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    Rekluse Auto Clutch Install, 2001 CR250

    I read an article recently in dirt bike magazine that really pushed me the little bit more that I needed to finally lay down the cash for one of these babies. What pushed me over the edge was the fact that in any gear, in any situation, the bike will move forward. If you are climbing a hill that may turn a little steeper than you thought and you are in a precarious position so that it becomes difficult to reach that clutch lever and hit a lower gear, the rekluse will simply feather the clutch automatically and will continue to climb even if the gear is a little high for the hill. Also, it's obviously a big plus for the tight nasty stuff where your hand is constantly on the clutch to keep the motor running. The rukluse will not let the motor stall, ever! Even if you wreck and end up next to the big tree you just hit, the bike will still be running and whatever gear you were in, just pick it up and hit the throttle to go. Here is a run through of the install. It really was surprisingly easy if you read through the instructions and make the necessary measurements.

    First, take the cover off with an 8mm socket. Shutting the fuel off and tipping the bike on it's side makes it so you don't have to drain the oil and makes it easier to work on. Here you can see the six bolts that need to be taken off next. I had to use a engine stop plug to make sure the engine didn't turn while I was getting the bolts off, I had one laying around, and it made the job easier.

    Here is what it looks like when you get the six bolts removed, for those that have replaced a clutch before this should look really familiar. Now just take the friction plates and drive plates out.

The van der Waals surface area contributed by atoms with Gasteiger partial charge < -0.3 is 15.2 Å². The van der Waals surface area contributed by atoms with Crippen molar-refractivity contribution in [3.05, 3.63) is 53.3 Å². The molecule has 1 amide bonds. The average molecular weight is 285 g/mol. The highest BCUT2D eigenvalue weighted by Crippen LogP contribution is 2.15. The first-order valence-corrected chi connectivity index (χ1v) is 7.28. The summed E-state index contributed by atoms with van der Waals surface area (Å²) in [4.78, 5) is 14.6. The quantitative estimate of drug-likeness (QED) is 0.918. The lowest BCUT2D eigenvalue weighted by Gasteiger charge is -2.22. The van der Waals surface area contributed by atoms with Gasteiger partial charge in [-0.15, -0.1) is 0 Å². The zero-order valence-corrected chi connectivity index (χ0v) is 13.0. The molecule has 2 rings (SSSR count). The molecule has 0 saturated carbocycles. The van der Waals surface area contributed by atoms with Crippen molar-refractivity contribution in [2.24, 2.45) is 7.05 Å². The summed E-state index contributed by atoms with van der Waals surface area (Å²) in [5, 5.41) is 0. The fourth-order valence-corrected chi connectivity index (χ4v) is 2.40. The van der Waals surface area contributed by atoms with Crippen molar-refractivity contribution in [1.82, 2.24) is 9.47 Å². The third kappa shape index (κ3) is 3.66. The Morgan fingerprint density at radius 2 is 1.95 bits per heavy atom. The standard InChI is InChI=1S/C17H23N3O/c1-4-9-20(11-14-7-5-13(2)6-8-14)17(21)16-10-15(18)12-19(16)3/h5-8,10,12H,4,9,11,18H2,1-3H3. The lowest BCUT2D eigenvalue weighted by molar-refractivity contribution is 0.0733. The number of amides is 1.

After you get the plates out, the instructions say to replace 5 of the 7 drive plates with 5 .062 drive plates from the kit. The other two you replace with the thinner .047 plates. After getting it all together you have to check for the correct gap. I ended up having to take it all apart to use one more .062 plate in place of one of the .047 plates to get it within the range.

    After installing the friction plates and rings, you put the lower assembly on by first installing guide studs to get it positioned over the thrust washers, then replacing the guide studs with these screws. After this, you re-install the throwout bearing assembly. Make sure you put the spacer ball that is supplied with the kit in under the throwout bearing shaft or it won't work.

    Here's what makes the magic happen! All these balls are forced outward as the motor spins faster putting pressure on the clutch. I had a couple balls getting caught up in a few of the slots, so make sure you check each one that they move freely.

    After you put your balls on, this little plate goes over it and the 12 little screws hold it all together. Wow, it looks good! Almost a shame to cover it up. Make sure to put blue lock tight on all the screws as instructed. This is the point where you need to check the gap. If all is good then your done with this part, if not just take all these little screws back off and replace one of the plates like I had to do!(it's not that hard, really)

    This is the perch adjuster that was supplied with my kit. It allows you to fine tune the engagement point right here on your perch and it allows your clutch lever to remain in place to act as an override if you still wish to use your clutch. This was a big plus for me to be able to still have the clutch override in order to blip the clutch to get the rear tire to break loose and/or get the motor into the upper revs of the powerband.

    Dang this looks good! The quality of all the parts were really top notch!

    Ok, don't laugh at this little vid, but I had to include it on here to show the results as much as I could in my front yard. The coolest thing for me was to put the bike in 3rd gear and just take off from a dead stop! I also wheelied up over the curb a couple times etc. The clutch feathering was dead on! I am not that great at using the clutch, especially after loosing some of my nerve function in that hand after breaking my arm, so to have this kind of consistency is going to greatly improve my riding. Of course you don't want to make a habit of starting out in third gear, but it really shows what the rekluse is capable of. I still use the clutch lever a bit, but the rekluse really makes everything easier.

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